UK drones project to deliver COVID-19 medical supplies gets share of £33m government funding

Saleha Riaz
·2 min read
Editorial On 23 February 2020, Bangkok, Thailand Delivery drone flying in New york city
Twenty winners will receive a share of £7m funding from a wider £33.5m fund that is meant to be divided among 48 projects. Photo: Getty Images

Projects using technology to support the fight against COVID-19 were among the first set of winners announced by the government, that will receive a funding from a pot of £33m ($43m) set aside for “ground-breaking aviation projects.”

The 20 winners will receive a share of £7m funding from the fund, which is meant to be divided among a total of 48 projects.

The first list of projects that will receive the cash, range from the development of drones that can deliver COVID-19 medical supplies to remote areas, to technology that enables remote inspections of infrastructure and construction sites, removing the need for workers to potentially be put at risk.

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One such company is Apian, which is building a drone to deliver medical supplies like COVID-19 blood and swab tests between NHS hospitals and labs, protecting NHS staff and the public from coronavirus transmission.

Droneprep, Consortiq and Windracers will use unmanned aerial vehicles to deliver critical PPE and Covid-19 testing kits to vulnerable, rural communities in Cornwall and the Isles of Scilly.

MediDrone will develop a network of small drones following paths between medical facilities, acting as high-speed shuttles for small medical packages. This will improve the delivery speed of critical medication, and limit human contact with supplies to reduce the risk of transmitting COVID-19 to vulnerable patients, the government said in a statement.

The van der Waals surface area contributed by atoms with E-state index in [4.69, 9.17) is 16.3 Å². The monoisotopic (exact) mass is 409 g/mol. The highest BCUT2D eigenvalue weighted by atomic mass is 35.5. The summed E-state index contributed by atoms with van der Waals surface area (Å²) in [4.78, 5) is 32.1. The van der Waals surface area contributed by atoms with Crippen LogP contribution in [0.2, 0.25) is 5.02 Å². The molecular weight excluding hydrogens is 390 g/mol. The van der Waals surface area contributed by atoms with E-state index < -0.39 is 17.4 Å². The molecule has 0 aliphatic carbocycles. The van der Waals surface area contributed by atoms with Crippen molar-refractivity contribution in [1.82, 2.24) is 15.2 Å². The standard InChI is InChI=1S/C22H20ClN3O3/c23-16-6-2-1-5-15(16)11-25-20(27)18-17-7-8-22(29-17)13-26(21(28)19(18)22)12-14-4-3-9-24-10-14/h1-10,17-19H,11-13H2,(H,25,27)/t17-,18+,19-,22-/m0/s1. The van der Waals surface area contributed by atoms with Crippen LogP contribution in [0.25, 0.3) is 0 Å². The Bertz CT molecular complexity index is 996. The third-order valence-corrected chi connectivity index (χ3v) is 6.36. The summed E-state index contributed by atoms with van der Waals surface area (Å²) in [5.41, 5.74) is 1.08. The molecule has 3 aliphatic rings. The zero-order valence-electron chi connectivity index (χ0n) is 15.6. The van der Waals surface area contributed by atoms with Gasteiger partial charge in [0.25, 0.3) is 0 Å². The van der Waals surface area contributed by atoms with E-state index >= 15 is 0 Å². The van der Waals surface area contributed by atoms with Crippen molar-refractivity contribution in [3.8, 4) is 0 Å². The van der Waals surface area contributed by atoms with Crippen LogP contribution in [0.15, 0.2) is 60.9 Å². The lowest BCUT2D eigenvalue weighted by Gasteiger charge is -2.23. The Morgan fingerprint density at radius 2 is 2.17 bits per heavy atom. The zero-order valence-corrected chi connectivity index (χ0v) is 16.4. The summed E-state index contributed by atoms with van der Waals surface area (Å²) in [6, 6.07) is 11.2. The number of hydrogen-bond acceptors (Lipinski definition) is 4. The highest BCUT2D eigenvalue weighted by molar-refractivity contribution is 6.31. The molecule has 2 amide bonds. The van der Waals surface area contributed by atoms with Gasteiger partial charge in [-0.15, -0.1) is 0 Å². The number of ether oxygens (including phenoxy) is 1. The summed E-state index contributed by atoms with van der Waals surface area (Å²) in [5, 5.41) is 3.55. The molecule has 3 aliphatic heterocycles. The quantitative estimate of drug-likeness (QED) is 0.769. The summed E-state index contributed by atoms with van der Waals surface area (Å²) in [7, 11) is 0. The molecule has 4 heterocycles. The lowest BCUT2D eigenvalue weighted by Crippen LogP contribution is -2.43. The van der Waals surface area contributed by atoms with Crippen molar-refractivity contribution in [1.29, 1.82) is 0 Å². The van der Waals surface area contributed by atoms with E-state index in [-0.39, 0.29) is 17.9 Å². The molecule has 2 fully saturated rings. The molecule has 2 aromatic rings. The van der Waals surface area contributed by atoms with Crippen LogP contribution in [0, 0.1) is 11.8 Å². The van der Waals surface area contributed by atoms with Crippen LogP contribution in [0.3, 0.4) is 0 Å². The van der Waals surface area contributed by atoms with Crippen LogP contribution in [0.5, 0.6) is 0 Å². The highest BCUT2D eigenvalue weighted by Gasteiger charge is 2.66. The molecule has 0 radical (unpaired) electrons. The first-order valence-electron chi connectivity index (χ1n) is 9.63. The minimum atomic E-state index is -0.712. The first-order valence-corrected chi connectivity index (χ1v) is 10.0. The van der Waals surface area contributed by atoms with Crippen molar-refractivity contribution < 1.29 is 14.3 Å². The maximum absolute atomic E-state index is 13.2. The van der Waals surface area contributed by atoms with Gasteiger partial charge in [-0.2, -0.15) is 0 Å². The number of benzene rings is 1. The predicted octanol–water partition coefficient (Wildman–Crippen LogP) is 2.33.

The funding is “part of efforts to build back better from COVID-19 and support innovative new enterprises,” it added.

The investment comes from the Future Flight Challenge, which aims to increase mobility, reduce reliance on road travel to improve road congestion, and increase UK manufacturing opportunities.

Business and industry minister, Nadhim Zahawi, said the projects “demonstrate how using the latest and most cutting-edge aviation technologies can step up our response to the coronavirus pandemic, help us build back better and cement our well-earned reputation for research and development excellence, while creating hundreds of new jobs.”

Other companies that will receive funding include Dock-to-Dock, which is developing a project to deliver goods between Bristol and Cardiff using a hydrogen-powered electric aircraft, and Napkin, which is looking to pave the way for low and zero carbon short-haul flights for passengers around the UK.

More winners are expected to be announced in the coming weeks.

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